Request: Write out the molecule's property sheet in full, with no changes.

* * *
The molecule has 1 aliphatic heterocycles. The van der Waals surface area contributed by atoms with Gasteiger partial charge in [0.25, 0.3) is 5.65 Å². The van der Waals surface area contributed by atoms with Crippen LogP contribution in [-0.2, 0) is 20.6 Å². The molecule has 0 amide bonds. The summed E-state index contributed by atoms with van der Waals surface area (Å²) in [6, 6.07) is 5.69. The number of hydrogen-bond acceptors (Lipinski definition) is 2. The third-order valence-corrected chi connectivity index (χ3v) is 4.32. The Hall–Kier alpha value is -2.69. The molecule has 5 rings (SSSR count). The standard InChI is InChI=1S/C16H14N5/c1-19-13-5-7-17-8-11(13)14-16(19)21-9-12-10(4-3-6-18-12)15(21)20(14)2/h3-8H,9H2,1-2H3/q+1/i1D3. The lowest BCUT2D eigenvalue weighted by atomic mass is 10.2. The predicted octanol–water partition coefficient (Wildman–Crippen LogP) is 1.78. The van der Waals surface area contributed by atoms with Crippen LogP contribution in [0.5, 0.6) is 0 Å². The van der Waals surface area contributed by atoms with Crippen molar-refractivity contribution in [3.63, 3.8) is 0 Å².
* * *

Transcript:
The molecule has 1 aliphatic heterocycles. The van der Waals surface area contributed by atoms with Gasteiger partial charge in [0.25, 0.3) is 5.65 Å². The van der Waals surface area contributed by atoms with Crippen LogP contribution in [-0.2, 0) is 20.6 Å². The molecule has 0 amide bonds. The summed E-state index contributed by atoms with van der Waals surface area (Å²) in [6, 6.07) is 5.69. The number of hydrogen-bond acceptors (Lipinski definition) is 2. The third-order valence-corrected chi connectivity index (χ3v) is 4.32. The Hall–Kier alpha value is -2.69. The molecule has 5 rings (SSSR count). The standard InChI is InChI=1S/C16H14N5/c1-19-13-5-7-17-8-11(13)14-16(19)21-9-12-10(4-3-6-18-12)15(21)20(14)2/h3-8H,9H2,1-2H3/q+1/i1D3. The lowest BCUT2D eigenvalue weighted by atomic mass is 10.2. The predicted octanol–water partition coefficient (Wildman–Crippen LogP) is 1.78. The van der Waals surface area contributed by atoms with Crippen LogP contribution in [0.5, 0.6) is 0 Å². The van der Waals surface area contributed by atoms with Crippen molar-refractivity contribution in [3.63, 3.8) is 0 Å².